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Let him, then, pass judgment upon himself when quitting the pulpit, less by the report of others, than by his own observations.
OF MOTIVES TO EXCITE THE EMULATION OF
I AM aware that these multiplied corrections
occasion very painful labour to Christian preachers. Nevertheless, that which is really disheartening and seriously alarming to us in our ministry, is neither the study, which composition requires, nor the restriction, which memory imposes on us; but the discouragements increasing as we grow old in our profession; the lassitude, which perpetually attends the repetition of sermons, no longer delivered but with reluctance ; the certainty of discovering faults continually in our discourses, and of finding ourselves, thus, not only very much on this side perfection, but éven below the level of our own abilities; and, above all, the indifference of our age for religion. Hence it is, that persons attend to religious instruction, as they would to a profane spectacle ; that they are desirous of reducing our zeal to the sacrifice of the most important truths, and the most forcible Eloquence, to I know not what fri
is volous subject, or rhetorical flowers; and that,
in fine, it seems as if it were expected of us to degrade ourselves, both as Apostles and Orators, in order to please the multitude.
These draughts are no doubt bitter. It is, however, necessary to swallow them, should we only succeed in reclaiming one wicked man to virtue, of preserving one wretched man from despair ; in a word, of preventing one single crime from the earth.
Ah! what more can be necessary in order ta quicken our ardour? Is there a virtuous and feeling mind that can despise such a delightful re ward ?
We shall have fulfilled the end of our yocation, when we render ourselves useful to men ; in their felicity we shall receive an indemnification for all our sacrifices: the pleasing remembrance of our youthful labours will serve to delight the solitude, and to console the inactivity, of our advanced years ; and, when death shall lay his heavy hand
upon our eye-lids, we shall each be able to say to that great God, whose laws we have published, O my Father! thou hast given me thy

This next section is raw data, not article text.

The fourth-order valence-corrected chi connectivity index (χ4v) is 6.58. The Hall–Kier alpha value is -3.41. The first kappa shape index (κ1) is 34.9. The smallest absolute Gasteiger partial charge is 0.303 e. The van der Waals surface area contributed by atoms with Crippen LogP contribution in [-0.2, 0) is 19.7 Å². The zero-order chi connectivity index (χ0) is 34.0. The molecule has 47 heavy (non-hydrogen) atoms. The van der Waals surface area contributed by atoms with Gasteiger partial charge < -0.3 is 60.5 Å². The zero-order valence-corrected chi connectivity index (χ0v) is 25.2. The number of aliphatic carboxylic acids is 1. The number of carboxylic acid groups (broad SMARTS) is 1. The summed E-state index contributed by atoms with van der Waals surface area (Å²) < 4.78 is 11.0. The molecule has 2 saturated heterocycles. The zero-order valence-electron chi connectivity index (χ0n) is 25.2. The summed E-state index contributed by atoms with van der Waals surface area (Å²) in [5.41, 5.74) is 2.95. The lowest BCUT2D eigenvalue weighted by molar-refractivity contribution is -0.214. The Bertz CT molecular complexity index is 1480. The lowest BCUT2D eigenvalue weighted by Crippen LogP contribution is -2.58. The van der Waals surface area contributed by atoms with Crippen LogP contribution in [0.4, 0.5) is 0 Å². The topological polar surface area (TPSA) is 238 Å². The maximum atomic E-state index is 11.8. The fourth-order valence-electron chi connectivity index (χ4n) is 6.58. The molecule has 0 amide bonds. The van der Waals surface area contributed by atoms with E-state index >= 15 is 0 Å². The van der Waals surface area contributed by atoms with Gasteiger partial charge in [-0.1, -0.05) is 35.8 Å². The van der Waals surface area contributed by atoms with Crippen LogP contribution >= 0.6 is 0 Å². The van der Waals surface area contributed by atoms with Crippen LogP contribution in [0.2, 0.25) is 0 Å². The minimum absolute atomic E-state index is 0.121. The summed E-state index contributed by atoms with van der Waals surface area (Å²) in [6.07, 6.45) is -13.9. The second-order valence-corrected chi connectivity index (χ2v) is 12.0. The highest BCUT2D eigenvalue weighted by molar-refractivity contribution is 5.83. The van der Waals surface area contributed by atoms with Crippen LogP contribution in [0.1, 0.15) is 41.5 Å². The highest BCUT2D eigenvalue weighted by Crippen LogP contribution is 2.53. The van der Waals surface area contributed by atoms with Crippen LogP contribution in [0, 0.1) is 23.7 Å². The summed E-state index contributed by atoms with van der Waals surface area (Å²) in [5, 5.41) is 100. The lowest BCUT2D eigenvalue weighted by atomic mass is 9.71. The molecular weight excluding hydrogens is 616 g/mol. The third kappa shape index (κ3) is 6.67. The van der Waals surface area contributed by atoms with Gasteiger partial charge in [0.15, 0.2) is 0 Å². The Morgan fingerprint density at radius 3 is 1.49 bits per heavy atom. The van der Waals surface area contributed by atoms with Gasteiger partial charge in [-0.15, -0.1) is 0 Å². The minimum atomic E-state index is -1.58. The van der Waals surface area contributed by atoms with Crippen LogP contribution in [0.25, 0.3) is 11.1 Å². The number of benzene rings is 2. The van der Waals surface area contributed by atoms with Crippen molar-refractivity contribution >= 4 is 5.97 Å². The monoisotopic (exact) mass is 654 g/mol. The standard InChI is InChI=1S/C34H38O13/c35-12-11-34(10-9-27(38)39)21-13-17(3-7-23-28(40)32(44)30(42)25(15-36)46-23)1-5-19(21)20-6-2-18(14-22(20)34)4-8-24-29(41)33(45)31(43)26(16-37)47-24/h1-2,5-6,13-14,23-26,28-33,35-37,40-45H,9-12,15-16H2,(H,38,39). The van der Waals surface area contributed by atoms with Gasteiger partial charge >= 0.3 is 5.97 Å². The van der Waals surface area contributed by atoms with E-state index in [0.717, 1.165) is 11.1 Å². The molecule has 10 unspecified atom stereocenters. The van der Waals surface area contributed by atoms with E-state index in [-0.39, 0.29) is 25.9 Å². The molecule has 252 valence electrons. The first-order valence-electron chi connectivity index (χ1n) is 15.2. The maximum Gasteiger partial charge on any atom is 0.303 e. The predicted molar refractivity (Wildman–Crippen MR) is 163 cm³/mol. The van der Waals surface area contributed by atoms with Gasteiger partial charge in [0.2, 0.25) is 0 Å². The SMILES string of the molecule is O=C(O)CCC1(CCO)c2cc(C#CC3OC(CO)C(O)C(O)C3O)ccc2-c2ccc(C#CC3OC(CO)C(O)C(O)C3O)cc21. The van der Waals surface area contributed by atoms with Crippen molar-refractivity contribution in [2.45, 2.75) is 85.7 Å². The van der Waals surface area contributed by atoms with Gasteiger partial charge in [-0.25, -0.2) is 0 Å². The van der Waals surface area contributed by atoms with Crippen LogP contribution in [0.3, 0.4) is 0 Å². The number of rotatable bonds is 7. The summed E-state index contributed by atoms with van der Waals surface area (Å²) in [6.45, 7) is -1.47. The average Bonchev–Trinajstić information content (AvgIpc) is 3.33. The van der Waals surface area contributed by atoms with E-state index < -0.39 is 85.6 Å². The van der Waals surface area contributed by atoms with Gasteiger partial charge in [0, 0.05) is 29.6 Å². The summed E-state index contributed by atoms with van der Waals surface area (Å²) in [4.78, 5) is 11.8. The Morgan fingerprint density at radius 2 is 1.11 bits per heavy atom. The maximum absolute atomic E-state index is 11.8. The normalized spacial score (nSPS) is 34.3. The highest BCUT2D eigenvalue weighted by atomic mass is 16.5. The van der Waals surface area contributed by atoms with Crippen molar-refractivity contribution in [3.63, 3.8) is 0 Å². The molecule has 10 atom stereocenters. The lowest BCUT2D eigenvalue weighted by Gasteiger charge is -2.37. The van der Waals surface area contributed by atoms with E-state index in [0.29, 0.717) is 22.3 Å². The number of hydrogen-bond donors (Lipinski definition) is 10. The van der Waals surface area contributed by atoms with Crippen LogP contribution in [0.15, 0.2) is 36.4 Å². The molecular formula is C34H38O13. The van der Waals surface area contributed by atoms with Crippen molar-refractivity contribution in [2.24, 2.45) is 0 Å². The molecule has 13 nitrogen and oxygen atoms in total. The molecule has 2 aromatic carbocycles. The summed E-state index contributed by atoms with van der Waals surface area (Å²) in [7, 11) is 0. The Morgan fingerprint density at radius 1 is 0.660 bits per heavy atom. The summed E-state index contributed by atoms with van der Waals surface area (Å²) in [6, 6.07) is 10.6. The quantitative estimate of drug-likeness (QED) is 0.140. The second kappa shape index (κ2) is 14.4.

children to instruct. Irestore them to thee better, • Remember all the blessings, which thou hast poured upon thy people, through the instrumentality of thy ministering servant. Let the tears,
which I have dried up, the tears, which I have excited when pleading in thy name, plead with thee on my behalf. I have been the instrument of thy clemency: make me hereafter the object of thy tender mercies.'
Every other inducement, doubtless, dwindles to a point before these great objects.
If it were allowable, when entering upon this course of life, to hold human encouragements in any degree of estimation, I should say, without dread of contradiction, that, with a view of reviving the relish for Evangelical Eloquence, the same means are made use of among us, which excited so successful an emulation in the excellent days of the age of Louis XIV.
Never, in the record of ecclesiastical preferments, have Christian Orators found a more distinguished attention paid to their labours, nor a more marked good will to reward their talents.
After having, in this manner, unfolded the ideas, which have arisen in my own mind, on the subject of Eloquence, I am not afraid of being charged with having sacrificed the rules of taste to the purposes of my own vanity.
The theories of individuals, are for the most part, only indirect apologies for the compositions of their authors; and, despair of equalling the ancient models, often gives rise to extravagant systems.
But if my rhetorical writings be inferior to my theory, I can, at least, willingly bear this testimony, from the bottom of my heart, that, n deriving the Principles of Eloquence from nature, or from the chief performances of our greatest masters, I have been actuated by no other motive than a warm attachment to truth, and the most earnest solicitude to contribute to the advancement of science.